Short communication| Volume 262, P25-27, July 01, 2018

Does Googling lead to statin intolerance?


      • English-speaking countries have the largest number of websites about statin side effects.
      • The number of websites about statin side effects in a country was correlated with its prevalence of statin intolerance.
      • The nocebo effect driven by internet searches may be contributing to statin intolerance.



      The nocebo effect, where patients with expectations of adverse effects are more likely to experience them, may contribute to the high rate of statin intolerance found in observational studies. Information that patients read on the internet may be a precipitant of this effect. The objective of the study was to establish whether the number of websites about statin side effects found using Google is associated with the prevalence of statin intolerance.


      The prevalence of statin intolerance in 13 countries across 5 continents was established in a recent study via a web-based survey of primary care physicians and specialists. Using the Google search engine for each country, the number of websites about statin side effects was determined, and standardized to the number of websites about statins overall. Searches were restricted to pages in the native language, and were conducted after connecting to each country using a virtual private network (VPN).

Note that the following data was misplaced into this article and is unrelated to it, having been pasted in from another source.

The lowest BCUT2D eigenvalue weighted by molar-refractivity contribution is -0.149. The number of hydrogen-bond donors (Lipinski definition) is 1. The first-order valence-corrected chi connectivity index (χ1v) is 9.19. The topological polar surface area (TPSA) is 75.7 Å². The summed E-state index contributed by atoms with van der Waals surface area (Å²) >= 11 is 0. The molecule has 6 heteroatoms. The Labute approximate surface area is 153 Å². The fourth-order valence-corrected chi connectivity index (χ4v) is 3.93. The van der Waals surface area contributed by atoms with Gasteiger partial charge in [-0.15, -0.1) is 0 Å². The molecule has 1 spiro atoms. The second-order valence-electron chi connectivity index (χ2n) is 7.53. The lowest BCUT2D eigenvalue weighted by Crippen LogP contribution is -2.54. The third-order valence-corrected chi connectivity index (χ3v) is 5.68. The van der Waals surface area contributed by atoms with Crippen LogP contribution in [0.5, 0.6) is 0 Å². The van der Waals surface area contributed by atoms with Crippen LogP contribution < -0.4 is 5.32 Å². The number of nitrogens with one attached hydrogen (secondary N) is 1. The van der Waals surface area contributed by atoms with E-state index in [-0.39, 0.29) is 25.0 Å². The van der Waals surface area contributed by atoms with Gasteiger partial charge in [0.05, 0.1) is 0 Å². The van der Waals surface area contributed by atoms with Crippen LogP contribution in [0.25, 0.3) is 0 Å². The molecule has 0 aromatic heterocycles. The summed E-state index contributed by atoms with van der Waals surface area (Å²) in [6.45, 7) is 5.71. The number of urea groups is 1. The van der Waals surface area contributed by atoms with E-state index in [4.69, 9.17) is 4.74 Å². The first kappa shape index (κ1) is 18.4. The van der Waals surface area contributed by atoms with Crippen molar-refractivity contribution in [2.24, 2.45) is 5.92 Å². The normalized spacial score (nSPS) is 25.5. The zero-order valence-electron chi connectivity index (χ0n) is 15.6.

English-speaking countries (Australia, Canada, UK, USA) had the highest prevalence of statin intolerance and also had the largest standardized number of websites about statin side effects. The sample Pearson correlation coefficient between these two variables was 0.868.


      Countries where patients using Google are more likely to find websites about statin side effects have greater levels of statin intolerance. The nocebo effect driven by online information may be contributing to statin intolerance.


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